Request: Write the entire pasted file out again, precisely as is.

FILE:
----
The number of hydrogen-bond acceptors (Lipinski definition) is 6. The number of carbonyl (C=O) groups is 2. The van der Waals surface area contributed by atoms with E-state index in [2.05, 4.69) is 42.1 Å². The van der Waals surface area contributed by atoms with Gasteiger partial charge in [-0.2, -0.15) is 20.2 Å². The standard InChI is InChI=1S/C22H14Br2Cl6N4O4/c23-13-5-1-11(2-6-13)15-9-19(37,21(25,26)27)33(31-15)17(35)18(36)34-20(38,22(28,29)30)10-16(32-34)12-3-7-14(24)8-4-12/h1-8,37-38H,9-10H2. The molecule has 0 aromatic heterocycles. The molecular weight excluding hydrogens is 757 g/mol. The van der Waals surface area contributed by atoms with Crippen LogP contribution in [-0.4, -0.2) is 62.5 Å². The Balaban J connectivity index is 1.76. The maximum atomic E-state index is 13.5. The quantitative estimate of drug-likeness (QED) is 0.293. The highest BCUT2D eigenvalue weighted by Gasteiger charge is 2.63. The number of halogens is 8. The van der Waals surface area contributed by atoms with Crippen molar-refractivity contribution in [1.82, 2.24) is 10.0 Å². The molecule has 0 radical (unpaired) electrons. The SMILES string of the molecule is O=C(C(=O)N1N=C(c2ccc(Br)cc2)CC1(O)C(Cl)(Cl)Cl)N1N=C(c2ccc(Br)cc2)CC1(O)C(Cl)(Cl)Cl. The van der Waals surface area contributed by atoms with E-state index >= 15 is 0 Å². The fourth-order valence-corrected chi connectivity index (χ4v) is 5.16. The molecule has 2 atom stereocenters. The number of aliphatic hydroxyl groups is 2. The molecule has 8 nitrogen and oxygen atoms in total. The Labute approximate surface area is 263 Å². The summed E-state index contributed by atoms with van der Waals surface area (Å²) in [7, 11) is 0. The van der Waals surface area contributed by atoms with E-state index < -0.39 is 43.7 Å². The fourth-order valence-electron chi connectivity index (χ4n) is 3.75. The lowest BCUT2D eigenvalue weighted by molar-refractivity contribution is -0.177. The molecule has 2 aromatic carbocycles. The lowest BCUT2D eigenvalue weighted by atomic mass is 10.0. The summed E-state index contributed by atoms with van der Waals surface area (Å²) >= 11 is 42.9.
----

The number of hydrogen-bond acceptors (Lipinski definition) is 6. The number of carbonyl (C=O) groups is 2. The van der Waals surface area contributed by atoms with E-state index in [2.05, 4.69) is 42.1 Å². The van der Waals surface area contributed by atoms with Gasteiger partial charge in [-0.2, -0.15) is 20.2 Å². The standard InChI is InChI=1S/C22H14Br2Cl6N4O4/c23-13-5-1-11(2-6-13)15-9-19(37,21(25,26)27)33(31-15)17(35)18(36)34-20(38,22(28,29)30)10-16(32-34)12-3-7-14(24)8-4-12/h1-8,37-38H,9-10H2. The molecule has 0 aromatic heterocycles. The molecular weight excluding hydrogens is 757 g/mol. The van der Waals surface area contributed by atoms with Crippen LogP contribution in [-0.4, -0.2) is 62.5 Å². The Balaban J connectivity index is 1.76. The maximum atomic E-state index is 13.5. The quantitative estimate of drug-likeness (QED) is 0.293. The highest BCUT2D eigenvalue weighted by Gasteiger charge is 2.63. The number of halogens is 8. The van der Waals surface area contributed by atoms with Crippen molar-refractivity contribution in [1.82, 2.24) is 10.0 Å². The molecule has 0 radical (unpaired) electrons. The SMILES string of the molecule is O=C(C(=O)N1N=C(c2ccc(Br)cc2)CC1(O)C(Cl)(Cl)Cl)N1N=C(c2ccc(Br)cc2)CC1(O)C(Cl)(Cl)Cl. The van der Waals surface area contributed by atoms with E-state index >= 15 is 0 Å². The fourth-order valence-corrected chi connectivity index (χ4v) is 5.16. The molecule has 2 atom stereocenters. The number of aliphatic hydroxyl groups is 2. The molecule has 8 nitrogen and oxygen atoms in total. The Labute approximate surface area is 263 Å². The summed E-state index contributed by atoms with van der Waals surface area (Å²) in [7, 11) is 0. The van der Waals surface area contributed by atoms with E-state index < -0.39 is 43.7 Å². The fourth-order valence-electron chi connectivity index (χ4n) is 3.75. The lowest BCUT2D eigenvalue weighted by molar-refractivity contribution is -0.177. The molecule has 2 aromatic carbocycles. The lowest BCUT2D eigenvalue weighted by atomic mass is 10.0. The summed E-state index contributed by atoms with van der Waals surface area (Å²) >= 11 is 42.9.